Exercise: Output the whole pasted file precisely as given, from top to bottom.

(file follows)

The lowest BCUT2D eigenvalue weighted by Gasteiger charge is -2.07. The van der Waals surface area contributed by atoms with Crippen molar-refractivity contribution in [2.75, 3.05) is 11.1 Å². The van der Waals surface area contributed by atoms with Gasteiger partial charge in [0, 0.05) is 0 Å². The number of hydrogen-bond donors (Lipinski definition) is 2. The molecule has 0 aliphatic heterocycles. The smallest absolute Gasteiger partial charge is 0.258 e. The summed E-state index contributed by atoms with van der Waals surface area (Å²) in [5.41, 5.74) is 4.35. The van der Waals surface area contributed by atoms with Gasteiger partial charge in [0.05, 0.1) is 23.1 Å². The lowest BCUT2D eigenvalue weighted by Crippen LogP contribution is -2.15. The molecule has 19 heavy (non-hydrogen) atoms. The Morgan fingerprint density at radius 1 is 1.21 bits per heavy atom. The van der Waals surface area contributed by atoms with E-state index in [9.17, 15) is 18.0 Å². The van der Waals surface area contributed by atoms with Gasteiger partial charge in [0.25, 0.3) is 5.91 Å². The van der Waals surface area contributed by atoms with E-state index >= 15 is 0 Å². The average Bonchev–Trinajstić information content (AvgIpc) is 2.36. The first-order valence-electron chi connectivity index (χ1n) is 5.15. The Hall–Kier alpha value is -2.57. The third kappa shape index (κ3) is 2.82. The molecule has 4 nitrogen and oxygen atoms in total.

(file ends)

The lowest BCUT2D eigenvalue weighted by Gasteiger charge is -2.07. The van der Waals surface area contributed by atoms with Crippen molar-refractivity contribution in [2.75, 3.05) is 11.1 Å². The van der Waals surface area contributed by atoms with Gasteiger partial charge in [0, 0.05) is 0 Å². The number of hydrogen-bond donors (Lipinski definition) is 2. The molecule has 0 aliphatic heterocycles. The smallest absolute Gasteiger partial charge is 0.258 e. The summed E-state index contributed by atoms with van der Waals surface area (Å²) in [5.41, 5.74) is 4.35. The van der Waals surface area contributed by atoms with Gasteiger partial charge in [0.05, 0.1) is 23.1 Å². The lowest BCUT2D eigenvalue weighted by Crippen LogP contribution is -2.15. The molecule has 19 heavy (non-hydrogen) atoms. The Morgan fingerprint density at radius 1 is 1.21 bits per heavy atom. The van der Waals surface area contributed by atoms with E-state index in [9.17, 15) is 18.0 Å². The van der Waals surface area contributed by atoms with Gasteiger partial charge in [0.25, 0.3) is 5.91 Å². The van der Waals surface area contributed by atoms with E-state index >= 15 is 0 Å². The average Bonchev–Trinajstić information content (AvgIpc) is 2.36. The first-order valence-electron chi connectivity index (χ1n) is 5.15. The Hall–Kier alpha value is -2.57. The third kappa shape index (κ3) is 2.82. The molecule has 4 nitrogen and oxygen atoms in total.